|Business Type||Manufacturer, Exporter, Supplier, Retailer, Wholesaler|
|Botanical Name||Crocus Sativus L.|
|Common name||Saffron, Kesar|
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Floral water is obtained by the same process as the essential oil, namely by steam distillation of water.The flowers are crossed by water-steam. Once it is released from the container, the steam, which is enriched by the essential oil contained by the plants, is condensed in a coil that has been kept in cold.The recovered fluid is composed by essential oil and water: The floral water is the water naturally enriched by traces of essential oils (about 0.1%).The floral water concentration will be expressed as a percentage. A floral water at 50% means that 50 kg of dry plants were required to produce 100 kg of floral water.
Saffron (Crocus sativus L.), a member of the Iridaceae family, is a sterile triploid geophyte plant. Saffron is adapted to arid and semiarid regions and naturally has an annual life cycle, but it is cultivated as a perennial crop by controlling its corm growth. It is important to study the crucial factors affecting mother corm formation and growth due to their special role on the dried stigma yield of saffron.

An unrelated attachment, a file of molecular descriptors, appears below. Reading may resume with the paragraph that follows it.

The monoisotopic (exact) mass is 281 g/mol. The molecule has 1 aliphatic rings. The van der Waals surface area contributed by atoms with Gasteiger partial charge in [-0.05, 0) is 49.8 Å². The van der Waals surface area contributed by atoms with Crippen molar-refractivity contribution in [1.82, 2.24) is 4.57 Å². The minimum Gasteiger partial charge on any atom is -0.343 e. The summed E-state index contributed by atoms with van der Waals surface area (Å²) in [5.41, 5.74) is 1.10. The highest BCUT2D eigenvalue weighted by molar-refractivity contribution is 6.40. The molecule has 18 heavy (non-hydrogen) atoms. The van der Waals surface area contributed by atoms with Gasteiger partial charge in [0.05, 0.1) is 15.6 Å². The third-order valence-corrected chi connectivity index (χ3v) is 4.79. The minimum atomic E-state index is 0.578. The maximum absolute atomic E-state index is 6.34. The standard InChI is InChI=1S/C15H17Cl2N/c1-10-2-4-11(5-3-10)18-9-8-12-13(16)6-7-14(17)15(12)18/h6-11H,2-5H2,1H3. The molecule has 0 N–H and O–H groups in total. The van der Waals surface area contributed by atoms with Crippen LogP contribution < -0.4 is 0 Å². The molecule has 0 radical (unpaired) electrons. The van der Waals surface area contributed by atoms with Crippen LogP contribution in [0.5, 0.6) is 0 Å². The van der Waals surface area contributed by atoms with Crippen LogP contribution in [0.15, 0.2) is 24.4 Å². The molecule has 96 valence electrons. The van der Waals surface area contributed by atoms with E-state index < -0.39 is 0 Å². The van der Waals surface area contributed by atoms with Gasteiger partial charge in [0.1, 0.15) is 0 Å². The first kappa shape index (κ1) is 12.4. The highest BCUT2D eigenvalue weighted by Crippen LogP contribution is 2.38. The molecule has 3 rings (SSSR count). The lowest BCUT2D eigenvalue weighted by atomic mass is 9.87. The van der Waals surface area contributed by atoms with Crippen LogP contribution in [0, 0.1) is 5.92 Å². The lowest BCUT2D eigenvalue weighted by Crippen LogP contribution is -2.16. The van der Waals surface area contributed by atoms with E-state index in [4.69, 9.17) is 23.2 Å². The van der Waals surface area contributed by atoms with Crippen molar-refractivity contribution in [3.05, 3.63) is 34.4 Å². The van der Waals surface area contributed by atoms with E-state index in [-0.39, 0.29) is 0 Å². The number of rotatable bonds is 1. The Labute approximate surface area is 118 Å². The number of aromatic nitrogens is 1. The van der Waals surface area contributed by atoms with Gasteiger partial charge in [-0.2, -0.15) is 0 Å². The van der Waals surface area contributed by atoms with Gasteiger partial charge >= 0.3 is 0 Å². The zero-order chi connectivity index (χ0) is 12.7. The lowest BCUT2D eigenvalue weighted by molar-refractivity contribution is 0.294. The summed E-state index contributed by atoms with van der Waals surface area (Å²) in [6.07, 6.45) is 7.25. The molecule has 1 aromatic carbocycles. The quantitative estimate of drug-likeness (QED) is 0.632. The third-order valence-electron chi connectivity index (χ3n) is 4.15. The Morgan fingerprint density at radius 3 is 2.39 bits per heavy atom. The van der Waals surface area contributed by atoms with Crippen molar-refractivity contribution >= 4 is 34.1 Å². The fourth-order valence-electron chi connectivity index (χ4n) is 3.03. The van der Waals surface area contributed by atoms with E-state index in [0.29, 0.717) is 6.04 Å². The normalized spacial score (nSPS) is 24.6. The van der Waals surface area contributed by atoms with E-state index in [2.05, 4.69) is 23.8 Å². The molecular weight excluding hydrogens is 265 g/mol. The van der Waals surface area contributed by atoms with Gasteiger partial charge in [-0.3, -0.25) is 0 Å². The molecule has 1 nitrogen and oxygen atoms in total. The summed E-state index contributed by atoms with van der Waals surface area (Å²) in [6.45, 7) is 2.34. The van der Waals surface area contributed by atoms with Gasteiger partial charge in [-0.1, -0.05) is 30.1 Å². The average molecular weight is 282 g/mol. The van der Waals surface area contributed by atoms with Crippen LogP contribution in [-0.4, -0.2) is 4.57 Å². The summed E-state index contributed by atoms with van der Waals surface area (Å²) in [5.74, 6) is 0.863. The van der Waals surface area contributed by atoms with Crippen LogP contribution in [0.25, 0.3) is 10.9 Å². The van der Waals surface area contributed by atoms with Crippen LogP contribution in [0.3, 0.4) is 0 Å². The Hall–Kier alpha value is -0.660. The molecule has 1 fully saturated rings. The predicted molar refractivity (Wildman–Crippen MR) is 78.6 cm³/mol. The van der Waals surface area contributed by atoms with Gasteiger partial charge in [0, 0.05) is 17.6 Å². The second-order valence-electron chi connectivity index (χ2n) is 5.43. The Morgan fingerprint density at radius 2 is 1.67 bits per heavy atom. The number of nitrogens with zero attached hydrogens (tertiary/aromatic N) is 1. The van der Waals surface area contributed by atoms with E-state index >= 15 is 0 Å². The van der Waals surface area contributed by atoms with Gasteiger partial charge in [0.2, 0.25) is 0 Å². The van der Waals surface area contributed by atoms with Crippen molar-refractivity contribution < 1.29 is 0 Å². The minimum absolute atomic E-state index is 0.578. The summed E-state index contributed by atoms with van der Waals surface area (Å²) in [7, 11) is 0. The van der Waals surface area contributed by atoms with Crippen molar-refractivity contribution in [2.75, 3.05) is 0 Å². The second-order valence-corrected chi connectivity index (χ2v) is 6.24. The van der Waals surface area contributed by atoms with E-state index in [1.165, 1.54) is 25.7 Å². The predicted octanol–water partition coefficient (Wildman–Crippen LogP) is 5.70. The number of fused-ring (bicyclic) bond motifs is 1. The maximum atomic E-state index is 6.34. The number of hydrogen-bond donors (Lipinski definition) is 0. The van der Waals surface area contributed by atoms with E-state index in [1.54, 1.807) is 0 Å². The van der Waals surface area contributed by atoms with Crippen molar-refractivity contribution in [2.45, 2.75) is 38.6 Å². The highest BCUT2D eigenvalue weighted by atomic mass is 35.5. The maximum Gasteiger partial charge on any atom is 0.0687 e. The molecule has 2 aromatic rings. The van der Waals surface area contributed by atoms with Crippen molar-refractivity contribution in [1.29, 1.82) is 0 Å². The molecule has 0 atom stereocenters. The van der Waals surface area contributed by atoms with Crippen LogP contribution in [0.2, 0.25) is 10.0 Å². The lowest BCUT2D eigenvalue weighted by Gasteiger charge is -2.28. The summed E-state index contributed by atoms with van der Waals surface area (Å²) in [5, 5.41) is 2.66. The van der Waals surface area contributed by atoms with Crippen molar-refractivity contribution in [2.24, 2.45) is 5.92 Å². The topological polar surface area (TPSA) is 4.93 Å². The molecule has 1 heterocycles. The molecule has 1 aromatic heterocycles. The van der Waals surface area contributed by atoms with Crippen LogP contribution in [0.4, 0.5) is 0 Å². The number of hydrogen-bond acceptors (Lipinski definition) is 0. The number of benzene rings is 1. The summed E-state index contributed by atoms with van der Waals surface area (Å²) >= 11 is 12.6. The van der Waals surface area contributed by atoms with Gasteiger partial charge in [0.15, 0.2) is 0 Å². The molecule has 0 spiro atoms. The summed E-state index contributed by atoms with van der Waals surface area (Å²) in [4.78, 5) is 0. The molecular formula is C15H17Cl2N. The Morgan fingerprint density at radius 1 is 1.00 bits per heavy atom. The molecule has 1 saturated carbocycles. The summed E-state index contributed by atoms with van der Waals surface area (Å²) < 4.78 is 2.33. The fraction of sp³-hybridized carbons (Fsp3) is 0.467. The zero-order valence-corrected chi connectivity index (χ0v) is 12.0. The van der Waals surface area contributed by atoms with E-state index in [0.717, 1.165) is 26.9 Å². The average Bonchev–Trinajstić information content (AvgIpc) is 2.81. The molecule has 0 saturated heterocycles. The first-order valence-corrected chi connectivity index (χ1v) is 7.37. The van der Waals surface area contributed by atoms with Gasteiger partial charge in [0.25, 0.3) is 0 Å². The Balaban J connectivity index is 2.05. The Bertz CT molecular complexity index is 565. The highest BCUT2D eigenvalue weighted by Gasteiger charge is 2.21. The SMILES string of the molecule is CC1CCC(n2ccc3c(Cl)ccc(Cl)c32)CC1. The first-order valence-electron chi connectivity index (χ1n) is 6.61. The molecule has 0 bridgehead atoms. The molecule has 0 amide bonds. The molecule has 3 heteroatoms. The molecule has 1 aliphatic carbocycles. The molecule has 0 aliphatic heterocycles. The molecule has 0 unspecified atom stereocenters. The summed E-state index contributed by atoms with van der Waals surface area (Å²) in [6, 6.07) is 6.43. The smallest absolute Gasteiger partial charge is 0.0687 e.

Saffron (Crocus sativus L.) is used as a coloring and flavoring agent in food preparation as well as in perfumes and cosmetics. The main components of saffron stigmas are carotenoids (crocetin, crocins, α-carotene, lycopene, zeaxanthin), monoterpene aldehydes (picrocrocin and safranal), monoterpenoids (crocusatines), isophorones, and flavonoids. Crocins and crocetin are saffron coloring agents, while the unique aroma of saffron is related to safranal. Additionally, saffron has been employed for many purposes in traditional medicine, and therefore the pharmacological activities of saffron and its constituents have been extensively studied.
Intended Benefits/Uses or Properties